Scientists in Spain have designed a BIPV forced ventilated facade that can be used as support for heating and a domestic hot water (DHW) building system based on air source heat pumps (ASHPs). In the proposed system configuration, the heat pump is expected to cover building heating demand at all times, regardless of the performance of the solar array.
A group of researchers from Spain’s University of the Basque Country (UPV/EHU) has designed a building-integrated photovoltaic forced ventilated facade (PV-FVF) to be used as support for heating and a domestic hot water (DHW) building system based on air source heat pumps (ASHPs).
“Our system design is cost-competitive compared to a ventilated façade made of ceramic tiles,” the research project’s corresponding author, Carlos García-Gáfaro, told pv magazine. “The additional costs for the photovoltaic system and its connection to the heat pump are amortized by the increased efficiency of the building energy system,” he also explained, noting that the overall system costs may be up to 20% higher compared to a system without the PV installation.
The system was simulated as being at the northern Quality Control Laboratory of the Basque Government Building (LCCE) in the city of Vitoria-Gasteiz in Spain. The Paslink test cell and methodology were used to assess the thermal response of the building element in exterior conditions.
The PV-FVF is an architectural solution proposal consisting of a base wall with an insulating layer that is covered with a ventilated façade with a airflow chamber and PV-glass elements in the exterior layer. The ventilated façade had six 0.65 cm-thick 5%-efficient opaque photovoltaic glass layers based on amorphous silicon inserted between glass plates that were integrated with the building’s structural load-bearing parts with an air gap of 10 cm. The connection between the PV-FVF and the heat pump is possible with normal metal ducts from the heating, ventilation, and air conditioning (HVAC) industry. The provider of the PV glass technology is Spanish specialist Onyx Solar.
In the proposed system configuration, the heat pump is expected to cover building heating demands at all times, regardless of the performance of the PV-FVF unit. “When the PV-FVF airflow extraction is running at a high velocity, the heat pump will function with greater efficiency. On cloudy days or at night, the PV-FVF functions on a low flow basis of 10 l/s. In such periods, the heat pump uses exterior air mixed with the said small flow coming from the PV-FVF,” the scientists explained, adding that the entire building is used as a thermal storage system by the setpoint temperature schedule, using one strategy named Tadaptive. “Its objective is to transfer the maximum thermal energy possible to the building when the façade is obtaining a higher solar thermal gain,” García-Gáfaro stated.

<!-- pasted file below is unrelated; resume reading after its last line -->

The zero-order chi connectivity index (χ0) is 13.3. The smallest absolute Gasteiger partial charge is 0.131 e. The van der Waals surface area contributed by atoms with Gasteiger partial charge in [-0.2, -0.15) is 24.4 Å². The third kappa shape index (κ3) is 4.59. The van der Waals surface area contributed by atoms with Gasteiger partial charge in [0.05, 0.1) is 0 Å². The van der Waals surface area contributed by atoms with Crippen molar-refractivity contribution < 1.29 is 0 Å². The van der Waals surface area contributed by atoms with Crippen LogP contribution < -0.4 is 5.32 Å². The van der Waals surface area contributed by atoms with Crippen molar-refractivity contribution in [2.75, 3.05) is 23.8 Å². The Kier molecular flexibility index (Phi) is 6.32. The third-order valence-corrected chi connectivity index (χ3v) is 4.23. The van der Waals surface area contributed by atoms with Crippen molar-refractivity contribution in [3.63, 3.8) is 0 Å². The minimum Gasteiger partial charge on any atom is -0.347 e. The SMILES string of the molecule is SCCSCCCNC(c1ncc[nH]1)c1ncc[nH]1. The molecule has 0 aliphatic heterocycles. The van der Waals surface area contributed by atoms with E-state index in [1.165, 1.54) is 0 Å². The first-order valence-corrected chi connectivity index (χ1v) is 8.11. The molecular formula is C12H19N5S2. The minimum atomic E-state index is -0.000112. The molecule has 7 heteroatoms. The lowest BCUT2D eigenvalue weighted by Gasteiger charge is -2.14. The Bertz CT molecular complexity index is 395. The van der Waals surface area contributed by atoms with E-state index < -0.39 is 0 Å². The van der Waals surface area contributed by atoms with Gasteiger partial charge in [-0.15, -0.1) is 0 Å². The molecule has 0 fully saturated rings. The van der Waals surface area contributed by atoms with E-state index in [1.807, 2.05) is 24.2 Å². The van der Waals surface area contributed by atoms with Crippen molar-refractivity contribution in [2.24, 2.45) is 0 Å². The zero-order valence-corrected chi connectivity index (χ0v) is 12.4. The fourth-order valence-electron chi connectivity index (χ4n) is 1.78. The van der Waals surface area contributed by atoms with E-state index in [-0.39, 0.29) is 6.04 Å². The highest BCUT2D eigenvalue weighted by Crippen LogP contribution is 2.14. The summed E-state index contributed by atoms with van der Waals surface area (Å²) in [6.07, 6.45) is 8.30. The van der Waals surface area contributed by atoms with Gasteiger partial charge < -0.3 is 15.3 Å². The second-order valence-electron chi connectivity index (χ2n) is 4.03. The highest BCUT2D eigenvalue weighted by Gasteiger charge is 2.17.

When airflow is induced through the wall’s ventilated chamber, the PV-FVF element is able to act as a heating tunnel. The outer surface of the insulating layer is warmer at nighttime and the inner side of the PV layer is warmer during daytime periods. This, according to the scientists, has a positive effect on the convective processes of the airflow, as the convective heat transfer coefficient of the warmer surface is higher. The airflow was found to quickly reach the developed flow condition, both in temperature and velocity.
The system was simulated in a 54-dwelling residential building equipped with a heat pump for both space and water heating located in Madrid. “The results obtained indicate that the integration of PV-FVF and heat pump, combined with an underfloor heating system, reduces heating energy consumption by at least 19.9% and, coupled with the photovoltaic generation of the outer layer, reduces the annual total energy consumption , including domestic hot water, by at least 20.7%.”
The proposed system configuration is introduced in the study A photovoltaic forced ventilated façade (PV-FVF) as heat source for a heat pump: Assessing its energetical profit in nZEB buildings, which was recently published in Energy and Buildings. “Our model indicates that the extra costs represented by the PV system may be repaid in only four years,” García-Gáfaro concluded. “Further research is planned for this system. First, the assembly and monitoring of a prototype in an office building would be carried out. Later, the use of the airflow after passing through the heat pump as support of the heat recovery ventilation system will be evaluated.”
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